Quick Alchemy has a requirements section of "You have the formula for the alchemical item you're creating..." while also having an effect "You create a single alchemical item of your advanced alchemy level or lower that's in your formula book...". This seems to suggest that having a formula in a particular book and having a formula at all are considered equivalent for these features.

Finally there's the description of the blank formula book item that particularly supports this understanding:

A formula book holds the formulas necessary to make items other than the common equipment from this chapter; alchemists typically get one for free. Each formula book can hold the formulas for up to 100 different items. Formulas can also appear on parchment sheets, tablets, and almost any other medium; there's no need for you to copy them into a specific book as long as you can keep them on hand to reference them.

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Whenever my perusal of the books that contain the framework of the game we love so much generates a question, I try to look at it from all angles. While that might seem like "the most common" approach, things aren't always as they appear.

With regards to any point of contention or curiosity, we should consider that most sage advice of the authors: The First Rule (sidebar, page seven[7] of the Core Rulebook). It reads, in part,

"If any other rule gets in the way of your fun, as long as your group agrees, you can alter or ignore it to fit your story. The true goal of Pathfinder is for everyone to enjoy themselves."

Personally, I feel that judicious application of The First Rule could resolve many of the questions that we come up with. However, as a player and GM I understand the desire to have all the tees crossed an eyes dotted, so I'll dive a little deeper with my answer.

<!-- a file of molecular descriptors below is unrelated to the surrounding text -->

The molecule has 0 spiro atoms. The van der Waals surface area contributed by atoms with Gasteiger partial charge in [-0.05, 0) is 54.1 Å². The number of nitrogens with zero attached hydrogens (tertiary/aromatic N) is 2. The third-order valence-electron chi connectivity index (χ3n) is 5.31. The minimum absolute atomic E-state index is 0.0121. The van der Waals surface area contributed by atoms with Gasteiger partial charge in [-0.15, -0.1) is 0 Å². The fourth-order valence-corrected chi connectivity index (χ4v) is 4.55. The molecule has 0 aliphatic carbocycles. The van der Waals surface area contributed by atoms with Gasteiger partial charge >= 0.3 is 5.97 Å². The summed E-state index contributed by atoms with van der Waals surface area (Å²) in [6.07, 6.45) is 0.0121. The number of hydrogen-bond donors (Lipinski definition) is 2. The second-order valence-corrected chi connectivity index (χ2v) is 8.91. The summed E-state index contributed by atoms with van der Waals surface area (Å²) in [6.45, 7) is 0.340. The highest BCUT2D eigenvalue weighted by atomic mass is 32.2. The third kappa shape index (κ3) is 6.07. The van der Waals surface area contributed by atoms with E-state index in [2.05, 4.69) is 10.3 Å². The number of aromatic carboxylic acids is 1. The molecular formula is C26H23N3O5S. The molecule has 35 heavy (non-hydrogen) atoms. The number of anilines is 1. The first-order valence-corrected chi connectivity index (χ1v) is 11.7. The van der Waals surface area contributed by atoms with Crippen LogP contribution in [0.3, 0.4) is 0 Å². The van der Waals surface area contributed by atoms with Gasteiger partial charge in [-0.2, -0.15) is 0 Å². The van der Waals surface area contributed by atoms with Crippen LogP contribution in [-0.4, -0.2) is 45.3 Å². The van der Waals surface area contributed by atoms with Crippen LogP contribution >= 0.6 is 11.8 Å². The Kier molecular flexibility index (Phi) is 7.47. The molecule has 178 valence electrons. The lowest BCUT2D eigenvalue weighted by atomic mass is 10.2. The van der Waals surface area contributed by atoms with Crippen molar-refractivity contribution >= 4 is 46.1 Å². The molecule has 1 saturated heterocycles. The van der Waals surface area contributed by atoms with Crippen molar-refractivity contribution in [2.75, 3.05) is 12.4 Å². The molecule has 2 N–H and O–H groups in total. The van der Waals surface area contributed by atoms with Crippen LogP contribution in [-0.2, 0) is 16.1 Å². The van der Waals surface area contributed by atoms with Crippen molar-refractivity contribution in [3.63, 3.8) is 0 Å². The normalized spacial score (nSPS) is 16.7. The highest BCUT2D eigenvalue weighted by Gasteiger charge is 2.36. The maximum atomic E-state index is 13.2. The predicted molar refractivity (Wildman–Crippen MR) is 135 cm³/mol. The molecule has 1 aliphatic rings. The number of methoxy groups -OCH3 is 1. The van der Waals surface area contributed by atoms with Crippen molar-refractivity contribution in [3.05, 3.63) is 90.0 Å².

With their once-in-a-generation genius-level intellect, eccentric behavior, and constant studies and experiments, alchemists and wizards might be viewed as kindred spirits. Commonly seen as socially inept book worms, their thirst for knowledge typically has them referencing numerous tomes, forever uncovering new ways in which to be prepared for the next adventure. Who really keeps track of all those books anyway? My point? Wizards can learn new spells through research (reading them somewhere else for the most part). When a spellbook gets full what does a wizard do? Starts a new one! As long as the wizard pays the cost (in time and coin) then they are able to learn new spells. Why not do the same thing with alchemical formulae. So long as the cost is paid, does it really matter where the formula comes from?

Additionally, alchemists tend to be intelligent, wily, and elusive. Have you ever seen a particularly buff alchemist? More books means more bulk. No matter if it's due to weight or space (or even just convenience) these types of issues usually work themselves out.

I'll finish my rambling by rounding back to my original point: In the end it is, after all, just a game. It is a known fact that an individual must be at least this tall - intellectually speaking - to play Pathfinder well. Every once in a while we need to use that power for good, and just enjoy ourselves.

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  • \$\begingroup\$ Quoting The First Rule isn't usually super-useful here. Some askers may not be aware of it, sure, but the fact the person is asking a question usually means they're looking for an actual answer from a relevant rule, not a general principle. It's hard to properly break rules you don't fully understand. \$\endgroup\$
    – YogoZuno
    May 30, 2022 at 20:38